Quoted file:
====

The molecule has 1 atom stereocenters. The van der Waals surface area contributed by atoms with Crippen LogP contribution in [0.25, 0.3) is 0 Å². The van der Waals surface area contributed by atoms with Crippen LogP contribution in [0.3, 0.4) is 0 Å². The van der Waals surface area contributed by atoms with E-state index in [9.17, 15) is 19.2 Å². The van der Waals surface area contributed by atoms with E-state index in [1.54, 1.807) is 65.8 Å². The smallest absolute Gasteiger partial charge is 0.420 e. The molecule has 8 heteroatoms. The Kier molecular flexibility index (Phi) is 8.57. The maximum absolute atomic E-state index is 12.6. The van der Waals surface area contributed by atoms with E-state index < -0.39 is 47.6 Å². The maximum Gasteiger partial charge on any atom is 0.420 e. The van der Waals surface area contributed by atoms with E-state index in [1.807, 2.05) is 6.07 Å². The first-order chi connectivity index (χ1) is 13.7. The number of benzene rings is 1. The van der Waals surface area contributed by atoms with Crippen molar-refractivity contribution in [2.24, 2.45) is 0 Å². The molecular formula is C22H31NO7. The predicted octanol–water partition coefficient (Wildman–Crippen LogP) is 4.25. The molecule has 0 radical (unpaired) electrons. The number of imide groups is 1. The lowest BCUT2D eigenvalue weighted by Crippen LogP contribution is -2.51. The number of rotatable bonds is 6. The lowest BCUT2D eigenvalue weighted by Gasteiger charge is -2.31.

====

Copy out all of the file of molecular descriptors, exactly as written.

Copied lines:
The molecule has 1 atom stereocenters. The van der Waals surface area contributed by atoms with Crippen LogP contribution in [0.25, 0.3) is 0 Å². The van der Waals surface area contributed by atoms with Crippen LogP contribution in [0.3, 0.4) is 0 Å². The van der Waals surface area contributed by atoms with E-state index in [9.17, 15) is 19.2 Å². The van der Waals surface area contributed by atoms with E-state index in [1.54, 1.807) is 65.8 Å². The smallest absolute Gasteiger partial charge is 0.420 e. The molecule has 8 heteroatoms. The Kier molecular flexibility index (Phi) is 8.57. The maximum absolute atomic E-state index is 12.6. The van der Waals surface area contributed by atoms with E-state index < -0.39 is 47.6 Å². The maximum Gasteiger partial charge on any atom is 0.420 e. The van der Waals surface area contributed by atoms with E-state index in [1.807, 2.05) is 6.07 Å². The first-order chi connectivity index (χ1) is 13.7. The number of benzene rings is 1. The van der Waals surface area contributed by atoms with Crippen molar-refractivity contribution in [2.24, 2.45) is 0 Å². The molecular formula is C22H31NO7. The predicted octanol–water partition coefficient (Wildman–Crippen LogP) is 4.25. The molecule has 0 radical (unpaired) electrons. The number of imide groups is 1. The lowest BCUT2D eigenvalue weighted by Crippen LogP contribution is -2.51. The number of rotatable bonds is 6. The lowest BCUT2D eigenvalue weighted by Gasteiger charge is -2.31.